They contend that the Mormon leaders made an unforgivable compromise by capitulating to the U. These present-day polygamists therefore consider themselves to be the keepers of the flame--the only true and righteous Mormons. In forsaking Section the sacred principle of plural marriage--the LDS Church has gone badly astray, they warn.
Fundamentalist prophets bellow from their pulpits that the modern church has become "the wickedest whore of all the earth. Their second-most-popular citation is likely Section 85, in which it was revealed to Joseph that "I, the Lord God, will send one mighty and strong. To speak of a fringe implies a mainstream, but in terms of numbers, perhaps the largest component of the religious spectrum in contemporary America remains what it has been since colonial times: a fundamentalist evangelicalism with powerful millenarian strands.
The doomsday theme has never been far from the center of American religious thought. The nation has always had believers who responded to this threat by a determination to flee from the wrath to come, to separate themselves from the City of Destruction, even if that meant putting themselves at odds with the law and with their communities or families. We can throughout American history find select and separatist groups who looked to a prophetic individual claiming divine revelation, in a setting that repudiated conventional assumptions about property, family life, and sexuality.
They were marginal groups, peculiar people, people set apart from the world: the Shakers and the Ephrata community, the communes of Oneida and Amana, the followers of Joseph Smith and Brigham Young. This isolated wedge of backcountry--almost as big as New Jersey, yet traversed by a single paved highway--is known as the Arizona Strip, and it has one of the lowest population densities in the forty-eight conterminous states.
There is, however, one relatively large municipality here. Colorado City, home to some nine thousand souls, is more than five times as populous as any other town in the district. Motorists driving west on Highway across the parched barrens of the Uinkaret Plateau are apt to be surprised when, twenty-eight miles past Fredonia population 1,, the second-largest town on the Strip , Colorado City suddenly materializes in the middle of nowhere: a sprawl of small businesses and unusually large homes squatting beneath a towering escarpment of vermilion sandstone called Canaan Mountain.
They live in this patch of desert in the hope of being left alone to follow the sacred principle of plural marriage without interference from government authorities or the LDS Church. More commonly known as the United Effort Plan, or UEP, it requires its members live in strict accordance with the commandments of a frail, ninety-two-year-old tax accountant-turned-prophet named Rulon T. Although his feeble bearing would seem to make him poorly cast for the role, the residents of Colorado City believe that Uncle Rulon is the "one mighty and strong" whose coming was prophesied by Joseph in At the moment, DeLoy is driving his thirdhand Chevy van on a dirt road on the outskirts of town.
One of his two wives and eight of his seventeen children are riding in the back. Suddenly he hits the brakes, and the van lurches to a stop on the shoulder. Hauled it out of town and dumped it. The temptations of the outside world loom large, however, and some members of the faith inevitably succumb. People will sneak into St. Then one Sunday Uncle Rulon will give one of his sermons about the evils of television.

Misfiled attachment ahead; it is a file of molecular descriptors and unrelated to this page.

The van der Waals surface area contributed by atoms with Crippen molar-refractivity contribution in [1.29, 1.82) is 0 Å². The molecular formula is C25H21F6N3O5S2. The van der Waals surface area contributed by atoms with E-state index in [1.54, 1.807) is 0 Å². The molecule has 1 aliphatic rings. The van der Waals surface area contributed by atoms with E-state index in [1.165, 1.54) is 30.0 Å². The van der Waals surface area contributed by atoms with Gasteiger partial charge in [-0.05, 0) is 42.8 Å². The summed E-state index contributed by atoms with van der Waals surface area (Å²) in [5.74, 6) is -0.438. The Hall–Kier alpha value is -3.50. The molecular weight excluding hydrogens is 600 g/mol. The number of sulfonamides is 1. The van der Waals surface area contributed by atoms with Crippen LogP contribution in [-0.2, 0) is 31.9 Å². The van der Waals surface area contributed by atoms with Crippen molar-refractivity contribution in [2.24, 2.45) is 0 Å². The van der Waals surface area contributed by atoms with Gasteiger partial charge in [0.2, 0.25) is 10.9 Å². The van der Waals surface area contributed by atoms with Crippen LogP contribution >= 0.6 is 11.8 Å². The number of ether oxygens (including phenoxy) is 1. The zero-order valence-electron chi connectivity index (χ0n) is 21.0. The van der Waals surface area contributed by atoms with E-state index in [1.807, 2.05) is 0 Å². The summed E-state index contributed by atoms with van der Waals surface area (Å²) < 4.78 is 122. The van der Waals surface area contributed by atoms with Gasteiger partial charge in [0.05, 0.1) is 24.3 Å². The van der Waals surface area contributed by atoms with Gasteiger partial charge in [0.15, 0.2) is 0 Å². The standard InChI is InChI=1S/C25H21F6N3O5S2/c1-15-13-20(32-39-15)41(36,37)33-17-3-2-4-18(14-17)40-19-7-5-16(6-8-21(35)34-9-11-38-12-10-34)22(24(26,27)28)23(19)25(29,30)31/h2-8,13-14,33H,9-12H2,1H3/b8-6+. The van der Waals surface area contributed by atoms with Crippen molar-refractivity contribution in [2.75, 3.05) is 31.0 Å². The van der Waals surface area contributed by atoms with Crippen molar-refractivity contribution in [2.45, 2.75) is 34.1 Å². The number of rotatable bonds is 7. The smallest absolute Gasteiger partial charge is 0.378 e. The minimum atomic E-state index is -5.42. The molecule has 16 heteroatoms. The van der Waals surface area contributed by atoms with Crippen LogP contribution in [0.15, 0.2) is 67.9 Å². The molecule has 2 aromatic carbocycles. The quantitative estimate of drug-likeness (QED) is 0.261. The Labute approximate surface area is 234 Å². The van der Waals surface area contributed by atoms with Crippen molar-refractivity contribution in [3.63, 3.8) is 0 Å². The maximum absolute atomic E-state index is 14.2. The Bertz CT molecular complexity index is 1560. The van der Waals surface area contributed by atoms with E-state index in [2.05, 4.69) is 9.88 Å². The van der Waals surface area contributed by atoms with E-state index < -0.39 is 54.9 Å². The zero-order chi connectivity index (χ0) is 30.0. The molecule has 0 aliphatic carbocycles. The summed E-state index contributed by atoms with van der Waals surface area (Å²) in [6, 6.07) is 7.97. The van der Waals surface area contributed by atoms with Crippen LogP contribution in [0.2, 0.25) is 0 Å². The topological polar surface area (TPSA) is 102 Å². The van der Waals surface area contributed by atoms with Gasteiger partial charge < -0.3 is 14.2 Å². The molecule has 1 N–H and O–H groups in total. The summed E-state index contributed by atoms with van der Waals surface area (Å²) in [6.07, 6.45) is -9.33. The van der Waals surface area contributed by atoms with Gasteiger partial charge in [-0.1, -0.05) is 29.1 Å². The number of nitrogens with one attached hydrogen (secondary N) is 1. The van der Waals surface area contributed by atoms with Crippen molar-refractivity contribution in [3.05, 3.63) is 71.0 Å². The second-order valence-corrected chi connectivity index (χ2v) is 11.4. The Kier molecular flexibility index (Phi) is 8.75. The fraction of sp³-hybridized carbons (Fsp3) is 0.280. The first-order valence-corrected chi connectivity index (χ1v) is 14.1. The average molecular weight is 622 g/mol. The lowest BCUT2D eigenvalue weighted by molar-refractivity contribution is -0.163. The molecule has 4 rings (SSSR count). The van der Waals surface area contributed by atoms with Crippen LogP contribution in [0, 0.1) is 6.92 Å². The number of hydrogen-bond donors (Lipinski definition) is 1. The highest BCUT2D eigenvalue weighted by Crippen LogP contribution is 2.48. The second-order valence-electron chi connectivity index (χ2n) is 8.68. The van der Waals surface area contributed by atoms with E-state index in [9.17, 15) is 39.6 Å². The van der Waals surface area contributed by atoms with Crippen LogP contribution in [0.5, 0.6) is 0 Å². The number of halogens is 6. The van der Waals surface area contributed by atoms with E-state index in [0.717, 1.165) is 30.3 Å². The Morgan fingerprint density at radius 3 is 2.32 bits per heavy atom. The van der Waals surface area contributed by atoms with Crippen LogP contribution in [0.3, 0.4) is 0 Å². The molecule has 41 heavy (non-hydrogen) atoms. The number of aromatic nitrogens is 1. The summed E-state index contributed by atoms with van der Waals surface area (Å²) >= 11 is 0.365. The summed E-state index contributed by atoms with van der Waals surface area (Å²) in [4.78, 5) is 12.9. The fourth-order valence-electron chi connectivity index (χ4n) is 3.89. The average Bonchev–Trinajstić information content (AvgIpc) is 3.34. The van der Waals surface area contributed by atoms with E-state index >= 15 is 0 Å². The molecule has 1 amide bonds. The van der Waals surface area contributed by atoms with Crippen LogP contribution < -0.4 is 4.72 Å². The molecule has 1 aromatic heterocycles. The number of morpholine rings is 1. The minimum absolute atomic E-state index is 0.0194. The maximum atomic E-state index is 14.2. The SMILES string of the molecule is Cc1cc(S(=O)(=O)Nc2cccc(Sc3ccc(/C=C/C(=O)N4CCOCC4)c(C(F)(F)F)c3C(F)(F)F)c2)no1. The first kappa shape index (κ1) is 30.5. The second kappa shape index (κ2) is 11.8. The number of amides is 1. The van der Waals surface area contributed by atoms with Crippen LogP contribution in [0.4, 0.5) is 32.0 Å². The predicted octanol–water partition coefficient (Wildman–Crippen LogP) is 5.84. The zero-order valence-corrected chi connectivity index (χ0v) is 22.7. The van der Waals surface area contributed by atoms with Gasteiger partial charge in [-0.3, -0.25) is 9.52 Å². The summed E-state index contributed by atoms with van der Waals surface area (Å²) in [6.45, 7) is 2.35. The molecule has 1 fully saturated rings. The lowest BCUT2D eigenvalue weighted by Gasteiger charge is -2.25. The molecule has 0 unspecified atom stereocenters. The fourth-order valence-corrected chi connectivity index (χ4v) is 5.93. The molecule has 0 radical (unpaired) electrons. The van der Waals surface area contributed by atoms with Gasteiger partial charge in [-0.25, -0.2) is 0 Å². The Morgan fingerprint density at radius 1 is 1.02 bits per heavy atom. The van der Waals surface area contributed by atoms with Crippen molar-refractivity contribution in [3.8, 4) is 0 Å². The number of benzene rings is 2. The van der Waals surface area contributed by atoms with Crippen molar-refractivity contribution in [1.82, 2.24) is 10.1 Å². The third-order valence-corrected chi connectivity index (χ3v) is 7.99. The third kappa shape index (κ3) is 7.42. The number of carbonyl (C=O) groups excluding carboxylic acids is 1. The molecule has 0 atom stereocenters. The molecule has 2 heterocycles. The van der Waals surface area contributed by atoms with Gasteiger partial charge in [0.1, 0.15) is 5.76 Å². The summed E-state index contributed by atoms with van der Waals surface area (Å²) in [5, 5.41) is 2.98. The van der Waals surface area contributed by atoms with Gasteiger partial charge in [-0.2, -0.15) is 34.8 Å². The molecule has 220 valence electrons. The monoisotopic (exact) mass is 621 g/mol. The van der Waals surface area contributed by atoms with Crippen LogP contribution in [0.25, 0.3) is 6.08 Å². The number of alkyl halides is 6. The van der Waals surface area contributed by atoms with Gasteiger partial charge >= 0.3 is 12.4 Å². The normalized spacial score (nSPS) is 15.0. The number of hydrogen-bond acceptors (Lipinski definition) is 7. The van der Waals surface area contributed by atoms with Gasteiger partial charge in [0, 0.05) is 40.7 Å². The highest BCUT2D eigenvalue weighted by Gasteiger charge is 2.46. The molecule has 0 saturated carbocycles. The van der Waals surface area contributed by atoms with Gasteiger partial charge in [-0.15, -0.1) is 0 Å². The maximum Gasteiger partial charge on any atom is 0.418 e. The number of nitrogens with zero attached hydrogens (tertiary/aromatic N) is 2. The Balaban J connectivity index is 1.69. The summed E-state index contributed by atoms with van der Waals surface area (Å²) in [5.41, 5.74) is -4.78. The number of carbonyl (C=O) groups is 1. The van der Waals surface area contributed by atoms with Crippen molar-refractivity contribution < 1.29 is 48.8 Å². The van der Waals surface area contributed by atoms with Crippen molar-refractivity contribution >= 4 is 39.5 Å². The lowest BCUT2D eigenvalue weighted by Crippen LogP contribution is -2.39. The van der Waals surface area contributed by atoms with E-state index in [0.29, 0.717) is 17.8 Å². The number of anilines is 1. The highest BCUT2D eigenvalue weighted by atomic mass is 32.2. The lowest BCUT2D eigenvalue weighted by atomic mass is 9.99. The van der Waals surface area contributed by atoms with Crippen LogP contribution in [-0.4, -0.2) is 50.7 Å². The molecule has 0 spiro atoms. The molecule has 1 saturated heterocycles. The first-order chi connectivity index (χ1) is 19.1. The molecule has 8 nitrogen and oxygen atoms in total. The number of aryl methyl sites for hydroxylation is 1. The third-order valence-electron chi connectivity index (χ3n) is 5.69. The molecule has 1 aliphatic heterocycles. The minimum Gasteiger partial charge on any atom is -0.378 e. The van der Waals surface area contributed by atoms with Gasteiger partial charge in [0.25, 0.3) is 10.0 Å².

The mayor and every other city employee answers to him, as do the entire police force and the superintendent of public schools. Even animals are subject to his whim. Two years ago a Rottweiler killed a child in town.
An edict went out that dogs would no longer be allowed within the city limits. A posse of young men was dispatched to round up all the canines, after which the unsuspecting pets were taken into a dry wash and shot.
What does the book reveal about fanatics such as Ron and Dan Lafferty? What does it reveal about brutality and faith and the connections between them? Why does Krakauer move back and forth between Mormon history and contemporary events? What are the connections between the beliefs and practices of Joseph Smith and his followers in the nineteenth century and the behavior of people like Dan and Ron Lafferty, Brian David Mitchell, and others in the twentieth?
How does polygamy affect young girls? Is it, as Leavitt claims, pedophilia plain and simple? Joseph Smith claimed that the doctrine of polygamy was divinely inspired. No doubt, bin Laden would say much the same of Lafferty. How are Dan Lafferty and Osama bin Laden alike? In what ways are all religious fundamentalists alike? What would the legal ramifications be of such a shift in thought?
Is this a fair and accurate statement? What historical examples support it? What improvements in humane feeling and social justice has the Mormon church opposed? Much of Under the Banner of Heaven explores the tensions between freedom of religion and governmental authority. How should these tensions be resolved? What other similarities exist between the Mormon and Islamic faiths? Is Krakauer himself a trustworthy guide to the events he describes in Under the Banner of Heaven?
Are his writing and his judgments fair and reasonable? What makes them so? What patterns emerge from looking at Mormon history?
What do events like the Mountain Meadow massacre and the violence between Mormons and gentiles in Missouri and Illinois suggest about the nature of Mormonism? Have Mormons been more often the perpetrators or the victims of violence? Why does Krakauer end the book this way? In what ways are Mormons not free to think for themselves?
Church Response to Jon Krakauer's Under the Banner of Heaven
Almost every section of the book is fascinating in its own right, and together the chapters make a rich picture. An arresting portrait of depravity. A white-knuckle mix of true-crime reporting and provocative history. It is hard to stop reading. Elegant reportage.
Under the Banner of Heaven
Three responses from the Church are given below. The second is a summary by Richard E. Turley, managing director of the Family and Church History Department and an authority on Church history and doctrine. The third is a review by Robert L.